Stethoscopes enabled with artificial intelligence (AI) technology are to be deployed to primary care practices to evaluate whether they can assist GPs to increase early detection of heart failure for patients, reduce diagnosis through emergency hospital admission, and reduce costs for the NHS.
A total of 100 GP practices will receive the Eko DUO (Eko Health) device as part of a project called TRICORDER, named after the fictional medical diagnostic scanner from the TV series Star Trek.
The project is led by researchers at Imperial College London (ICL) and funded by a £1.2 million award from the National Institute for Health and Care Research. Professor Nicholas Peters, from ICL's National Heart and Lung Institute, and Imperial College Healthcare NHS Trust, said, "Heart failure admission alone costs the UK over £2 billion annually, and an unacceptable 80% of these diagnoses are made during emergency admissions."
Co-investigators Dr Patrik Bächtiger and Dr Mihir Kelshiker, also from ICL, highlighted that there were no accurate or easily used tools to aid GPs in checking for heart failure. "If they suspect a patient may have heart failure, patients may go through a long and rarely completed pathway to diagnosis," they explained.
The researchers also pointed out that 80% of heart failure is currently diagnosed in hospital, despite 40% of patients having symptoms that should have triggered an earlier assessment.
Positive Results From Previous Trial
In a previous study, published in The Lancet Digital Health in January 2022, the researchers reported positive diagnostic results from combining a novel AI algorithm with the commercially available ECG-enabled Eko DUO. The AI tool demonstrated high levels of sensitivity (91%) and specificity (80%) and compared favourably with routine diagnostic tests that were "invasive and expensive", they said.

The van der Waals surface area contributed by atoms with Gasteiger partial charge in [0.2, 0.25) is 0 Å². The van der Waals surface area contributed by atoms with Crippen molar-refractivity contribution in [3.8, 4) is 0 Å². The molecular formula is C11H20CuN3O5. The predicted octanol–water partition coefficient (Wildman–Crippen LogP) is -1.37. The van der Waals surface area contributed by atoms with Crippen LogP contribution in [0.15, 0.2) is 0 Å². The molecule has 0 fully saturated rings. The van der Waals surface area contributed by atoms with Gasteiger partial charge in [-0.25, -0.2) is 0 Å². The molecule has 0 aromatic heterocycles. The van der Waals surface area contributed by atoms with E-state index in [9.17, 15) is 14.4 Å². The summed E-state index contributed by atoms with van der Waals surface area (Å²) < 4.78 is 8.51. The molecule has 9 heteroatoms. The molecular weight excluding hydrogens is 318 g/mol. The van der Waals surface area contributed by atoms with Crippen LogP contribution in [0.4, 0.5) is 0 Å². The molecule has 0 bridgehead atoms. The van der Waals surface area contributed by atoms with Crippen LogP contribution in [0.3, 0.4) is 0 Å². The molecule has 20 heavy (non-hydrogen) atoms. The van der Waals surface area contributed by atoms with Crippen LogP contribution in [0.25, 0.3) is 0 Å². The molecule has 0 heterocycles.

"A deep learning system applied to single-lead ECGs acquired during a routine examination with an ECG-enabled stethoscope can detect LVEF of 40% or lower," the study authors concluded.
For the latest trial, 200 GP practices across Northwest London and North Wales will randomly be allocated to receive an AI-enabled stethoscope or continue with usual care for patients.
Patients visiting a GP equipped with the AI stethoscope would receive a brief, noninvasive heart examination using the tool. If the device detected possible signs of cardiac disease, the GP could rapidly start further tests and treatment. Patients who attended GP clinics not using the AI tool would continue to receive typical care for detection and treatment of heart failure.
The widespread use of AI tools in primary care has the potential to improve heart disease outcomes for millions of people in the UK, according to the researchers, who said it could also save the NHS time and money through early diagnosis and treatment.
"Implementing this tool in primary care could save the health payer system £2400 per patient, eliminating the potential need for an emergency room visit," predicted Drs Bächtiger and Kelshiker.